On May 9, 1920, the Parish dedicated the Rood Screen, which was designed, and executed by the Gorham Silversmith Company of New York. The memorial was given in memory of Mathew Perry Ross who lost his life in World War One.
In 1921, the seven "Life of Christ" Memorial Windows, on the south side of the church, were given on the 25 Anniversary of the Rector and were created by the George L. Payne Studios, Paterson.
On November 13, 1921, the Mosaic Memorial Tablet on the west wall was dedicated in memory of the 8 men who lost their lives and in honor of the 253 members of St. Paul's who served in the First World War.
In 1922, the eleven Patriarchic windows, on the north side, were created by the George L. Payne Studios and given as a memorial to the parents of Joseph Whitehead.
In 1930, St. Paul's acquired the Swedish Congregation Church on Graham Avenue and Governor Street as a home for St. Aidan's African American Episcopal Church, which became a Mission of the Diocese. The church also purchased a two story framed building at 645-647 East 18 Street to be used as offices and space for choir practice; it was called St. Paul's Annex. It was later razed due to the high cost of repairs and the site graded and paved in order to provide parking.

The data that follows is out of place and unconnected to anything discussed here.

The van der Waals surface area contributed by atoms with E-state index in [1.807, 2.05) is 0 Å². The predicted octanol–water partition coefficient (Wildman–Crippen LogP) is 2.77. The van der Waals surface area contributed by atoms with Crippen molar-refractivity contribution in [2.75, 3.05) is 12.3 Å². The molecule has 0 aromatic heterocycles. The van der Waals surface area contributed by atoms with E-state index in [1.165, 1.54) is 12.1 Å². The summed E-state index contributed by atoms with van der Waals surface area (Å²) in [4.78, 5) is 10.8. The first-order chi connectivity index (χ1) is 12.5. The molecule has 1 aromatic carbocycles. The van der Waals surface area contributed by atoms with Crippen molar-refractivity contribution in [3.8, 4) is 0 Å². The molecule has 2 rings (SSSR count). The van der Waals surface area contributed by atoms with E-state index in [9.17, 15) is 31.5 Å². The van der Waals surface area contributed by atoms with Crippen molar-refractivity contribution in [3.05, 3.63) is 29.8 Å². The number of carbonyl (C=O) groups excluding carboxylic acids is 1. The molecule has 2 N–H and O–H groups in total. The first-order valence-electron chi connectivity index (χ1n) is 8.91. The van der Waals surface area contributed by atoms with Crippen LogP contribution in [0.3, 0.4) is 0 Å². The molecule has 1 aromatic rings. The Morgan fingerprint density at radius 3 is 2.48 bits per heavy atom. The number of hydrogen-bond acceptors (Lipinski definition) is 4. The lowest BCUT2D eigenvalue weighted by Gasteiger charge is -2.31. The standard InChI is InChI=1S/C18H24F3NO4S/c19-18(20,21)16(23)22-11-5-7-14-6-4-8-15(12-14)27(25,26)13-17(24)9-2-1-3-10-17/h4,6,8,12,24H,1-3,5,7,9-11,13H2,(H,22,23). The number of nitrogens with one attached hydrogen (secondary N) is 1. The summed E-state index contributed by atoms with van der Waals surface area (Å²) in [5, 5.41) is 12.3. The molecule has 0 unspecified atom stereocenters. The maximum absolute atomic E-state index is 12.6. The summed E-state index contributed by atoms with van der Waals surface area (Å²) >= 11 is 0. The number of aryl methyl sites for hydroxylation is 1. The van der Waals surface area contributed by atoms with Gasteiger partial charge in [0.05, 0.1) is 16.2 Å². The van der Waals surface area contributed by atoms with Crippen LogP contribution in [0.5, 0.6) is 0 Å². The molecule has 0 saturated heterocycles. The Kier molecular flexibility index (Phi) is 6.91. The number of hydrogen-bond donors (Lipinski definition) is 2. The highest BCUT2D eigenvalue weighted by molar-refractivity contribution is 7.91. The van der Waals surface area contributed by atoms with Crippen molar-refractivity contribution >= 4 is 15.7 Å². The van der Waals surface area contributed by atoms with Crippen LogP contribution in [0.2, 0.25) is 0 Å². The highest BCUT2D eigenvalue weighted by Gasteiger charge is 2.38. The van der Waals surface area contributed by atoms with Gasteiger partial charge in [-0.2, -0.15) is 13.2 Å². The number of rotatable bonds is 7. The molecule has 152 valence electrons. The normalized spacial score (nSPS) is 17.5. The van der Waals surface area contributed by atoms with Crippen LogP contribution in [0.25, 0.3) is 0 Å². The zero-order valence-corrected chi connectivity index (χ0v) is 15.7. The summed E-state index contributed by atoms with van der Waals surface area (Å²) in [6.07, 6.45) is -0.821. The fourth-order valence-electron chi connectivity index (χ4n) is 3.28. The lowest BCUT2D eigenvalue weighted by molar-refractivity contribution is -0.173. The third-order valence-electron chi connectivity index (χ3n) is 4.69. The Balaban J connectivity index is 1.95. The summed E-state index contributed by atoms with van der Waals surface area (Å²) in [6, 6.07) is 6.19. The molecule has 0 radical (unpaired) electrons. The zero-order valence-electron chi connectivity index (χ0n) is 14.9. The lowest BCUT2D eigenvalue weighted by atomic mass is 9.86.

In 1930, 449 Van Houten Street was purchased and in 1938, 447 Van Houten Street was acquired. The next acquisition was 447 Broadway and was named Guild Hall.
On St. Paul's Day, January 25, 1936, in the presence of the Presiding Bishop, the Rt. Rev. James De Wolf Perry, along with 7 other Bishops, conducted a Service for the Consecration of the Rev. Theodore Russell Ludlow, as Suffragan Bishop of the Diocese of Newark.
Dr. Hamilton died in office following a long illness, on July 17, 1938, at age 73.
14. 1939-1964 - On February 1, 1927, the Rev. William Lamson Griffin, Jr. became an Assistant to Dr. Hamilton and was elected Rector on January 1, 1939. Mr. Griffin graduated from Harvard and from General Seminary. He headed 3 missions in the Diocese of Newark and in 1926 was ordained by Bishop Stearly as a priest and became rector of the Church of the Epiphany in Allendale, NJ.